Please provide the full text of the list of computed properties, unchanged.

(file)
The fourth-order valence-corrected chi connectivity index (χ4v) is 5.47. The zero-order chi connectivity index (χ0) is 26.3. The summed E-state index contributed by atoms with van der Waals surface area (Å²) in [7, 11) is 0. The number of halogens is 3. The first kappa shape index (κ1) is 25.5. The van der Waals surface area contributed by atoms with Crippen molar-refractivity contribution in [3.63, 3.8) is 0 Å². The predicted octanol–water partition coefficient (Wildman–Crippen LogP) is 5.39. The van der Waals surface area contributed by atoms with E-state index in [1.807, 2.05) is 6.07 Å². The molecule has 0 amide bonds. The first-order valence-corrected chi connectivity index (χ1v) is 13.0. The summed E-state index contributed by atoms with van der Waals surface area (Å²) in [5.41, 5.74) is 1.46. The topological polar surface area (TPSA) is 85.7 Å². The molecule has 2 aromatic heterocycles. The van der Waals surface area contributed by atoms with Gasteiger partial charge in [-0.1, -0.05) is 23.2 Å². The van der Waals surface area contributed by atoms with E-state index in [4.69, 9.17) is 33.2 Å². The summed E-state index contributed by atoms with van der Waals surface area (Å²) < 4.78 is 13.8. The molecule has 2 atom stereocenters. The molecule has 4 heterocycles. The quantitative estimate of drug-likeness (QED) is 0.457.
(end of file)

The fourth-order valence-corrected chi connectivity index (χ4v) is 5.47. The zero-order chi connectivity index (χ0) is 26.3. The summed E-state index contributed by atoms with van der Waals surface area (Å²) in [7, 11) is 0. The number of halogens is 3. The first kappa shape index (κ1) is 25.5. The van der Waals surface area contributed by atoms with Crippen molar-refractivity contribution in [3.63, 3.8) is 0 Å². The predicted octanol–water partition coefficient (Wildman–Crippen LogP) is 5.39. The van der Waals surface area contributed by atoms with E-state index in [1.807, 2.05) is 6.07 Å². The molecule has 0 amide bonds. The first-order valence-corrected chi connectivity index (χ1v) is 13.0. The summed E-state index contributed by atoms with van der Waals surface area (Å²) in [5.41, 5.74) is 1.46. The topological polar surface area (TPSA) is 85.7 Å². The molecule has 2 aromatic heterocycles. The van der Waals surface area contributed by atoms with Gasteiger partial charge in [-0.1, -0.05) is 23.2 Å². The van der Waals surface area contributed by atoms with E-state index in [4.69, 9.17) is 33.2 Å². The summed E-state index contributed by atoms with van der Waals surface area (Å²) < 4.78 is 13.8. The molecule has 2 atom stereocenters. The molecule has 4 heterocycles. The quantitative estimate of drug-likeness (QED) is 0.457.